Ethereal text-based silkscreens suspended by nautical rope, an understated graphic wall painting and a long row of small framed india ink drawings made up the core visual environment of poet, performer and visual artist Caroline Bergvall’s exhibition “DRIFT” at Callicoon Fine Arts (her first show in the United States). Yet, as is often the case with the Norwegian-French artist, the most remarkable medium was voice, though here it was presented too subtly, in two audio recordings playing through headphones dangling from the gallery ceiling.
Bergvall’s show derived from two related 2014 efforts, an artist’s book and a multimedia performance (both titled Drift). These projects’ written and spoken texts compellingly crossbreed accounts of linguistic and geographical migrations, culled from medieval maritime poems in bygone dialects as well as contemporary reports of a “left-to-die” boat of African émigrés in the Mediterranean Sea. Despite Bergvall’s finesse as a poet, her works at Callicoon—detached from literary and performance contexts—came off as somewhat unmoored themselves, transplanted artifacts that unfortunately underplayed the guttural charge of her voice.
The drift of living languages and the specters of their antecedents constitute the field of Bergvall’s intermedium oeuvre, which is defined by an obsessive attention to graphic and phonetic obsolescences. One such artifact is hafvilla, an Old Norse term for losing one’s course at sea that figures into her book and was the title of one of the works on view. The show drew out the graver connotations of the often passive and romanticized (even emancipatory, per the Situationists) activity of drifting, by bearing witness to the experience of 72 stranded African refugees for whom such wandering became fatal. A group of migrants set sail from Tripoli in March 2011 on a small, ill-equipped rubber vessel, bound for the Italian island of Lampedusa. After its fuel supply was depleted, the boat drifted for two weeks; its distress calls were unconscionably ignored by multiple aircraft and other ships, leading to the death of all but nine aboard from starvation and dehydration. In one of the exhibition’s audio works, Bergvall recited a plainspoken chronicle of this event interspersed with details quoted from survivors’ accounts.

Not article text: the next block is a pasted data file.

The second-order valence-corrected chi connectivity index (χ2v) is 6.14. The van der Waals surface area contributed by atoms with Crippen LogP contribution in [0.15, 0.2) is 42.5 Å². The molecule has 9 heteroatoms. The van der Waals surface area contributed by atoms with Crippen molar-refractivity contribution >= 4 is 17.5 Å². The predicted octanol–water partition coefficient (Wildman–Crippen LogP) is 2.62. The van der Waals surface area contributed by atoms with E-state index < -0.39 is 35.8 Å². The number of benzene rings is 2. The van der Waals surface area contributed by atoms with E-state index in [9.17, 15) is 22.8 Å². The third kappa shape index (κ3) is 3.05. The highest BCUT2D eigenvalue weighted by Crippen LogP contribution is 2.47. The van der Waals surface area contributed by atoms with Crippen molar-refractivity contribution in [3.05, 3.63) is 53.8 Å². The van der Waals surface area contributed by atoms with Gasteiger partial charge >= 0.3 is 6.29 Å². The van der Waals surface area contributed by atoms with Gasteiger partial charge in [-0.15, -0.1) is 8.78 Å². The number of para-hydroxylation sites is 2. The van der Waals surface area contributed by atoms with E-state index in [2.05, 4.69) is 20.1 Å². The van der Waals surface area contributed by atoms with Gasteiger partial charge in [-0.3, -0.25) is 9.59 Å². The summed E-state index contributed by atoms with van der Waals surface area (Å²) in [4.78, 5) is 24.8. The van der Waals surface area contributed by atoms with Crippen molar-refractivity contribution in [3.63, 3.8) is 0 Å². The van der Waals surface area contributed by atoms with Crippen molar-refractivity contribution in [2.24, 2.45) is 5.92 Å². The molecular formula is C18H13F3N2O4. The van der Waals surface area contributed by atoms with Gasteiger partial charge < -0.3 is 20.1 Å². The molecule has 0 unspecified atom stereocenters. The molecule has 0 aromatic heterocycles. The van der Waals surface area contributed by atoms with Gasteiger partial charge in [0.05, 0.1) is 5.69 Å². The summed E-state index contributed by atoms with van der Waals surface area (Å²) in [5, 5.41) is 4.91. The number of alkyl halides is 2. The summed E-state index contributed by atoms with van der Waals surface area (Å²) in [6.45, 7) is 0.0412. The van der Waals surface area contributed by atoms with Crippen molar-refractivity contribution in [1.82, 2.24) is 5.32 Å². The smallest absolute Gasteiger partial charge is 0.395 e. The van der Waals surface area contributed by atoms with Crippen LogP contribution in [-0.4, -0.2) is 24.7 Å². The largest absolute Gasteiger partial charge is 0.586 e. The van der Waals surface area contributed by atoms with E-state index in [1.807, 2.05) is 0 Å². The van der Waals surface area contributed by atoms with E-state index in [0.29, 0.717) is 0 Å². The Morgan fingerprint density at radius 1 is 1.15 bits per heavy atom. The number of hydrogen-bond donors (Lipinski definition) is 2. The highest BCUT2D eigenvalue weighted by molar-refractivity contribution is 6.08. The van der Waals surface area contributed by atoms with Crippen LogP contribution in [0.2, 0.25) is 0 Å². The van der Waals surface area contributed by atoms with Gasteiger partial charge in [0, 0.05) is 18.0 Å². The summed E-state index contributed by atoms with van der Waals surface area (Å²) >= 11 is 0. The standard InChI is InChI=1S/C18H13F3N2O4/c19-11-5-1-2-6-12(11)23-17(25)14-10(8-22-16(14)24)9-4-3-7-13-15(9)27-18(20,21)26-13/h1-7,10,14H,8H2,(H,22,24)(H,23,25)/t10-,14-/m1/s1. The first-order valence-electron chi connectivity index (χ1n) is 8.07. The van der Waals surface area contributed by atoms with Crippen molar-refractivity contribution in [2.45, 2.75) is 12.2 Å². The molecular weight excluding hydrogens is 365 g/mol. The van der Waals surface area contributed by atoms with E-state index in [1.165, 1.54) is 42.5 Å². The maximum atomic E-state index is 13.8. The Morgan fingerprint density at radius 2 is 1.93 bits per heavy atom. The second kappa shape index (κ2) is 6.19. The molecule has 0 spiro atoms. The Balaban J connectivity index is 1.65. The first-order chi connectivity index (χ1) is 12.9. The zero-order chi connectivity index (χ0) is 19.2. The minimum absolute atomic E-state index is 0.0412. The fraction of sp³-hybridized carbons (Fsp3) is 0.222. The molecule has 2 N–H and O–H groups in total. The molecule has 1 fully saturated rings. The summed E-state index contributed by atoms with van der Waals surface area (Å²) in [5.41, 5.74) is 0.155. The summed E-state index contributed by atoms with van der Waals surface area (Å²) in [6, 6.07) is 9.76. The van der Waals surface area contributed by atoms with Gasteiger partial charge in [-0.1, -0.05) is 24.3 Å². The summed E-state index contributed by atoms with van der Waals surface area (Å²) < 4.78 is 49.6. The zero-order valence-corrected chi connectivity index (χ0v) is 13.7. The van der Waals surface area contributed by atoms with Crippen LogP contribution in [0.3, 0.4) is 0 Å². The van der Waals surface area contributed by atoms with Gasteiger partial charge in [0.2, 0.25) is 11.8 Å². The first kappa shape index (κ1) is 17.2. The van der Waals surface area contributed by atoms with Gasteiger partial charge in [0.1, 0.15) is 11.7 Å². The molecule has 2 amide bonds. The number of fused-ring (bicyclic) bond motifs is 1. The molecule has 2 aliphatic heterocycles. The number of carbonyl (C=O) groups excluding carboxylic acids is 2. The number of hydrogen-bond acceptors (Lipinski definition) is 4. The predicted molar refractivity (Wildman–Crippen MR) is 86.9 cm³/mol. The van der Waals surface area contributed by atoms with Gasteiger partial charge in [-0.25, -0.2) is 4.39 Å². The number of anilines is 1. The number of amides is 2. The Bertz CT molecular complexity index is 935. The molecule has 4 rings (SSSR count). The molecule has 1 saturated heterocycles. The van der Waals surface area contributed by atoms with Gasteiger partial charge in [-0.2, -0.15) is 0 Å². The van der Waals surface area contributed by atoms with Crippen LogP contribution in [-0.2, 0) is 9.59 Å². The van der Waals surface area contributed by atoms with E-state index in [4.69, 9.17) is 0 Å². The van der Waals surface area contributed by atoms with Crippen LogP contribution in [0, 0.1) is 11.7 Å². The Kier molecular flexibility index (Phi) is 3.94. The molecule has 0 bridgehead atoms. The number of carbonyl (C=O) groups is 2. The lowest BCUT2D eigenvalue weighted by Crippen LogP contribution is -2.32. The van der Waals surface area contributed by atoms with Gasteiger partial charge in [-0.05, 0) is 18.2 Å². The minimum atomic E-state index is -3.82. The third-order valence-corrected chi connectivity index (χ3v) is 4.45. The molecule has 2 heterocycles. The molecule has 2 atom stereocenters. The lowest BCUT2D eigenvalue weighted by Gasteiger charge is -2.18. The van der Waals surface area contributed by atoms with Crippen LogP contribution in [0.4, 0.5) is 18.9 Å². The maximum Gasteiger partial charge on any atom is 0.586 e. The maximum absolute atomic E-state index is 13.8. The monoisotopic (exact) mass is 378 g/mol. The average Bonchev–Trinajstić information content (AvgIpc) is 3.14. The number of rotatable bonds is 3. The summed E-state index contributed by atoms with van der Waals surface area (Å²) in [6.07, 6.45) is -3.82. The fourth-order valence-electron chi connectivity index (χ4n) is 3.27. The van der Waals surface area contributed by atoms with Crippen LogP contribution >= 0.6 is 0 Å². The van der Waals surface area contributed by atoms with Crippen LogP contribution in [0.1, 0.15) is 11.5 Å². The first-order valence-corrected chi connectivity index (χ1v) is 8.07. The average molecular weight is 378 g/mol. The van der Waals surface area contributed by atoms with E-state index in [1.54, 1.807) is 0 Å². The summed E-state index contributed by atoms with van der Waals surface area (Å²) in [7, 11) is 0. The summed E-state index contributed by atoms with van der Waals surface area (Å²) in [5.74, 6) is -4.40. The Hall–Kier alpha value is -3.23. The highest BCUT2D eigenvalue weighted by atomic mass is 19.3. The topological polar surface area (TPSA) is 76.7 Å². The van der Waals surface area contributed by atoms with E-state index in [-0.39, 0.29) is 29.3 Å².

This inconspicuous, immaterial work activated the otherwise cryptic pieces on view. Bergvall’s spoken account likened the refugees’ vessel to Zodiac brand inflatable boats, thus calling attention to the outline of a boat formed by a constellation of stars painted on a nearby wall, a visual pun evoking the night sky’s function as a seafaring navigational system. The translucent letters of the neighboring four silkscreens were legible only from select points of view in the gallery, requiring visitors to shift their orientations in order to read the texts, which consisted of the artist’s own translations of passages from the 10th-century Anglo-Saxon poem “The Seafarer” and the 13th-century Icelandic “Vinland Sagas.” “Blow wind blow, anon am I” is the closing refrain on two of these prints, its rhythm conjuring bearings in flux and resonating with both the silkscreens’ fluctuating textures and the title of the series (“FOG,” a term the artist deploys in her book to suggest both memory loss and signal loss).
Bergvall posited “DRIFT” as, antithetically, both forensic report and runic sign. The politically benign ancient naval texts in some ways cast an unsettling contemporary case of disorientation into sharp relief. Yet as a testimony to atrocity, the latter remained largely underexposed in the exhibition, which lacked both the semantic complexity of the related artist’s book and the force of live speech afforded by Bergvall’s performance works.